Delaware’s Senate and House of Representatives passed a civil-union bill April 7 and April 14 respectively. The Senate vote was 13-6. The House vote was 25-16.
The measure grants same-sex couples the state-level rights, benefits and obligations of marriage, and recognizes same-sex civil unions and marriages from other states, treating them as Delaware civil unions.
“I congratulate everyone who worked so hard to make these rights real and look forward to signing this bill into law,” Gov. Jack Markell said April 14. “When it came to this legislation, it was clear that it was about rights, it was about opportunity and it was about time.”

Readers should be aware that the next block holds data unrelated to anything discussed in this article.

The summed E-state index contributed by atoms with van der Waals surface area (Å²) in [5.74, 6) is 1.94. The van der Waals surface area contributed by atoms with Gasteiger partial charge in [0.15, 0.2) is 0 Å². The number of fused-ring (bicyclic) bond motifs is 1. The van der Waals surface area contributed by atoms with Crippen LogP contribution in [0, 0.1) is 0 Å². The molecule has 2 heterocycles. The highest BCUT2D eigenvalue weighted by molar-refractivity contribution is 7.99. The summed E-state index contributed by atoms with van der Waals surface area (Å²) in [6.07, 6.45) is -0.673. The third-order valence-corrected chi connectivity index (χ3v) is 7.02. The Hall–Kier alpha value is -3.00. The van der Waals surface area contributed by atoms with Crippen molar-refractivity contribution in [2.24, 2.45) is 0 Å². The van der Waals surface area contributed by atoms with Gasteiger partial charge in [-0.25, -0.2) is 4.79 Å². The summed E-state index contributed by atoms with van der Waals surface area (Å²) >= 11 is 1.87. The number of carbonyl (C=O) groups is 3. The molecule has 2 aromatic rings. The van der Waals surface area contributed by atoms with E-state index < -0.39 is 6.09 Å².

Seven other states have similar laws, and five states and Washington, D.C., let same-sex couples marry. Five additional states recognize people married in other states and countries as married.
Same-sex marriage is legal in Connecticut, Iowa, Massachusetts, New Hampshire, Vermont and Washington, D.C. Same-sex marriages from elsewhere are recognized as marriages in Maryland, New Mexico, New York, Rhode Island and California (if the marriage took place before Proposition 8 passed). Eleven other nations allow same-sex couples to marry — Argentina, Belgium, Canada, Iceland, the Netherlands, Norway, Portugal, South Africa, Spain, Sweden and Mexico (where same-sex marriages are allowed only in the capital city but are recognized nationwide).
The states with civil-union laws that grant all marriage rights are California, Delaware, Hawaii, Illinois, Nevada, New Jersey, Oregon and Washington. The Hawaii and Illinois laws were passed recently and have not come into force. Five other states have gay-union laws that extend some rights of marriage: Colorado, Hawaii (an older law), Maine, Maryland and Wisconsin.